Infectious diseases  including dengue, cholera, meningitis, measles and malaria are all ravaging the community. 

“Now, 30 per cent of my patients are dying,” says Dr Abdul. “Before less than 10 per cent died.”

A lack of medicine, beds, electricity, vaccines and equipment has crippled his ability to treat patients. He is also worried for his own three small children, all under the age of eight.

“If we are in a bad situation now it will be worse in the future,” he says.

The constant struggle has also fractured the spirit which once united the community, says Ibrahim Hassan.

“Because of being so poor, people are angry and sad and a little problem can provoke a fight. So, people are fighting a lot.”

The strain is taking its toll on people’s mental health too, says midwife Hayam Mubarak Farhan. Suicide has sharply escalated.

“The women come to me - they are very sad. I try and encourage them to talk. I try and listen and convince them it will be a better day tomorrow,” she says. “But some are just so frustrated and depressed, they are thinking of killing themselves.”

“A lot here have killed themselves. Just a week ago, a woman killed herself. And a man just before her,”  Hayam sighs. “They wanted to be far from reality.”

“Children too are depressed. They are not talking to others - not playing with others,”  she continues. “I am angry. People are angry.”

This anger is also directed at international NGOs who the townsfolk accuse of doing little to help.

“There are organisations coming and photographing houses that have been destroyed - the organisations spend a lot of money on cars and a lot of money on people who work for them but not on people who need help,” says Abdul Hamid Muhammed El Musliman, the chief of Dhubab.

“Emiratis keep telling us they will rebuild hospitals and schools but they haven’t yet.”

Hamid Hamid Al Laqafi, 35 works with the chief. “There is no real help. So, people here feel frustrated by these organisations . They don’t help. They just photograph our faces.”

What help has been given - a camp built by the UN Refugee Agency for example - isn’t what the people want.

“Why aren’t you helping us rebuild our houses?” says Hamid Hamid.

The townsfolk have had to remove the rubble themselves, to rebuild and to clear the landmines and ordnance which litter the area.

But this is claiming lives and limbs. In February 2019, 13-year-old Ahmed touched a landmine hanging from the roof of the family home. His father had hung it up to keep it away from curious children. It blew off a finger on his left hand, and blasted shrapnel into his eyes, body and other hand.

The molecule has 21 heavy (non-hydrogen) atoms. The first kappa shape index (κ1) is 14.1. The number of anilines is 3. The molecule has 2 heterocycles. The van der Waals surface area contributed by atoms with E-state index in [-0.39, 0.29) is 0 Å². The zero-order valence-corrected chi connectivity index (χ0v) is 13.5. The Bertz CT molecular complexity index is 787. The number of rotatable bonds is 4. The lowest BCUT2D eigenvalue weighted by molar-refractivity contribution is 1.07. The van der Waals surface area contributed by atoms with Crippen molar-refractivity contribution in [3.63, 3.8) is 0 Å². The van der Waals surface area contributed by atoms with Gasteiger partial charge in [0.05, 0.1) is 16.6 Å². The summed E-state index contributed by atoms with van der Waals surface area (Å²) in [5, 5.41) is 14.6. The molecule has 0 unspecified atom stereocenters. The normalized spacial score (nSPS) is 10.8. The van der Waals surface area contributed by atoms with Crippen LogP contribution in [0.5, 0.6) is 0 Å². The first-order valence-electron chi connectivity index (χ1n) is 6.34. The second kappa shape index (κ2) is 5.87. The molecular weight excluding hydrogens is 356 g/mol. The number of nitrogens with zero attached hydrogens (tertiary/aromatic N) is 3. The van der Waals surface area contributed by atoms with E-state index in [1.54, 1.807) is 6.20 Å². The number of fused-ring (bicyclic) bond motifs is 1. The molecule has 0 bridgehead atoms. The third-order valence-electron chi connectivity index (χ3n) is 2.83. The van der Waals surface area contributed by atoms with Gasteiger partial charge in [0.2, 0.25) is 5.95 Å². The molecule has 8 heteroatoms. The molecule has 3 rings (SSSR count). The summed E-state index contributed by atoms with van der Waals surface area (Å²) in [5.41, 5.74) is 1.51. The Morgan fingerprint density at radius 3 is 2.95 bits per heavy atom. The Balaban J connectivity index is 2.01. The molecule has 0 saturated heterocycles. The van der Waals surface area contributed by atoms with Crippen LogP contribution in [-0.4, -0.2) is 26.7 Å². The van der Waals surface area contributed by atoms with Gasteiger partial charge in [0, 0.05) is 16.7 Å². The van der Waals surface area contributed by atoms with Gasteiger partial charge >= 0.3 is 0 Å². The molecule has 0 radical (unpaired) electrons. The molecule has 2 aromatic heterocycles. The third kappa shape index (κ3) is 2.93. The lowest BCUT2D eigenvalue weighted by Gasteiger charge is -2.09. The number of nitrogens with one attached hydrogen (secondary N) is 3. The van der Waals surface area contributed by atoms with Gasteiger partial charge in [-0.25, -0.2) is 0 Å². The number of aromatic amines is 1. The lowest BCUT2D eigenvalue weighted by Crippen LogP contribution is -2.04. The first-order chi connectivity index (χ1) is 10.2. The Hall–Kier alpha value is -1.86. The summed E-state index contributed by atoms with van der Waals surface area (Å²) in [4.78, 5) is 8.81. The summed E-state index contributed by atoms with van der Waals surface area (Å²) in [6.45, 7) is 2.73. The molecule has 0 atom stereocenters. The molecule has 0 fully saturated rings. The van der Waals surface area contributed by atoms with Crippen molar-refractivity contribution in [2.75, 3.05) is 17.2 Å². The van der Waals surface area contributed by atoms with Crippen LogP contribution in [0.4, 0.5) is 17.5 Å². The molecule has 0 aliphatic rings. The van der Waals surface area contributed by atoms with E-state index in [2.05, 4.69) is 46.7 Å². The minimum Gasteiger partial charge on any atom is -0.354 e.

When the war stopped school, ending Ahmed’s dream to be a doctor, he worked as a fisherman. But with his damaged hand, he can no longer do that and is reduced to selling the drug khat.

Now, often hungry and plagued by nightmares, the only joy he gets is from the 40 pigeons he keeps.

“Seeing my father with little money and no work, I am thinking it will not be a good future. I am not optimistic,” he says.

“All of this happens because of the coalition,” Ahmed’s father Saleh muttered angrily.  “In trying to improve us, they have destroyed us.”

Looming over everyone here is the conviction that another war, worse than the last, is coming. They say it will be a battle among the proxy militias of Saudi Arabia and the Emirates. There is concern too, that the Houthis will return and exact revenge for the local support of the coalition.

Aisha and Ibrahim’s son, Hamad, says: “I am 100 per cent sure there will be another war. We heard about the Saudi ships coming to Bab Al Mandab and I have seen them when I was out fishing.”

Ahmed’s father, Saleh Ahmed Al Damei, agrees.

“One hundred per cent there will be another war. This place is very important strategically.  Of course, I am scared. We are all thinking too — we were all hungry in the last war — what will we do when the next war comes?”

But in the next war he thinks people will stay and accept their fate.